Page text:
In a speech at the “International Anti-Corruption Conference” (sponsored by the CBC), The Nation’s Peter Mansbridge goes full-idiot comparing government secrecy in Canada to two dictatorships:
That headline, he said, was not about blocked access to public information in countries notorious for their secrecy, but about his own country.
“Not China. Not North Korea. Canada,” he said.
And repulsively uses the war dead to attack the Conservatives on behalf of journalists:
Mansbridge made his remarks exactly one week after the 70th anniversary of D-Day, where thousands of soldiers died on the beaches of northern France in World War 2 and ultimately leading to the liberation of Europe from Nazi Germany. “They died for freedom and one of the pillars of freedom is openness. It’s a free and open media. A media that doesn’t accept. A media that pushes for freedom, for openness,” he told the 320 delegates from 15 countries.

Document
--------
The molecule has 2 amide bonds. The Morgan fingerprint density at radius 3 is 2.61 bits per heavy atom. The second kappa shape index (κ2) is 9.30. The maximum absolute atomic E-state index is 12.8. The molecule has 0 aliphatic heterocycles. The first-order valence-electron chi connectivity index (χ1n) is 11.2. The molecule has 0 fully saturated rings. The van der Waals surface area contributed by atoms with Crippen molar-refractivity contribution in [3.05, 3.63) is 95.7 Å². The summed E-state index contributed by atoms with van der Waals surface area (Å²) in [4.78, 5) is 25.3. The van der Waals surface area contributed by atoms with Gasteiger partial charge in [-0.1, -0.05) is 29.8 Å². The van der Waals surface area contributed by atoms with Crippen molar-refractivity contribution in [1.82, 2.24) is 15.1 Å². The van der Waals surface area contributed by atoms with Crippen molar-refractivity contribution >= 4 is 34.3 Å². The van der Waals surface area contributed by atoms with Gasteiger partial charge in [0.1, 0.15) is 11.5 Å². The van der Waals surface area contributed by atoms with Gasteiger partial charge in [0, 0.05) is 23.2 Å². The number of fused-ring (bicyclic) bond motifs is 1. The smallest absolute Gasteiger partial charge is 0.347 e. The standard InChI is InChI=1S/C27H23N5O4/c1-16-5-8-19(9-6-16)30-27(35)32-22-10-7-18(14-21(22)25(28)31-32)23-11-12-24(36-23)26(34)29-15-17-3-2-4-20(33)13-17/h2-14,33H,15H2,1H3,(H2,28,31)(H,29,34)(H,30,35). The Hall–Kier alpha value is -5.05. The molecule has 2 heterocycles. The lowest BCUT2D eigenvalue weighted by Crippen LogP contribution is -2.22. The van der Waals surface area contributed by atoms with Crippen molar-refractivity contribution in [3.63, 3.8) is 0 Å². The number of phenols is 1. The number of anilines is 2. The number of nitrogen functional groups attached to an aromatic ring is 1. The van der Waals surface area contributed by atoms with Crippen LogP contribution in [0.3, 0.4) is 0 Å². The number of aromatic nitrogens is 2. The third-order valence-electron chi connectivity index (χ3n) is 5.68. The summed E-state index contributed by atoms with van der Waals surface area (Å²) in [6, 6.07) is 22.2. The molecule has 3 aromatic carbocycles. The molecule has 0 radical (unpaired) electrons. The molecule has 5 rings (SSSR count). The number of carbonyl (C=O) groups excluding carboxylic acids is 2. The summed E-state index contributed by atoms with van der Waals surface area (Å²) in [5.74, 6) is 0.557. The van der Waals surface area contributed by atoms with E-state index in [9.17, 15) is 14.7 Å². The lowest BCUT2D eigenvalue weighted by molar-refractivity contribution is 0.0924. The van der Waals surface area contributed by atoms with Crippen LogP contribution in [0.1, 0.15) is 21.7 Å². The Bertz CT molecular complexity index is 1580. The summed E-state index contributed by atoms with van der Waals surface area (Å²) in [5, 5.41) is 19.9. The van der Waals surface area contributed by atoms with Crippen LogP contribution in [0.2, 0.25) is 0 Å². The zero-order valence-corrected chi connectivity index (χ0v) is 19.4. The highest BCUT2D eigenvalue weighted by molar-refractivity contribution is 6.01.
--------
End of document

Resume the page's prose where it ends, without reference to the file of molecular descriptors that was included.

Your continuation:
Public institutions cloaked in secrecy, which keep public information in the dark, “is not what those guys died for on those beaches,” he said.
And while Mansbridge hides his huge salary and expenses (see here), whines about cut-backs:
“My company, my corporation, the CBC, the public broadcaster who has a mandated interest in investigative journalism. Who boasts that we have more investigative journalists that any media organization. This is where we’re cutting back?” he asked.
“We should be investing more in these programs. Not cutting them. (see here)
Notice he doesn’t offer to take a pay0cut in order to keep these reporters employed.
This takes a special kind of hypocrite – wonder if Mansbridge charged for this speech?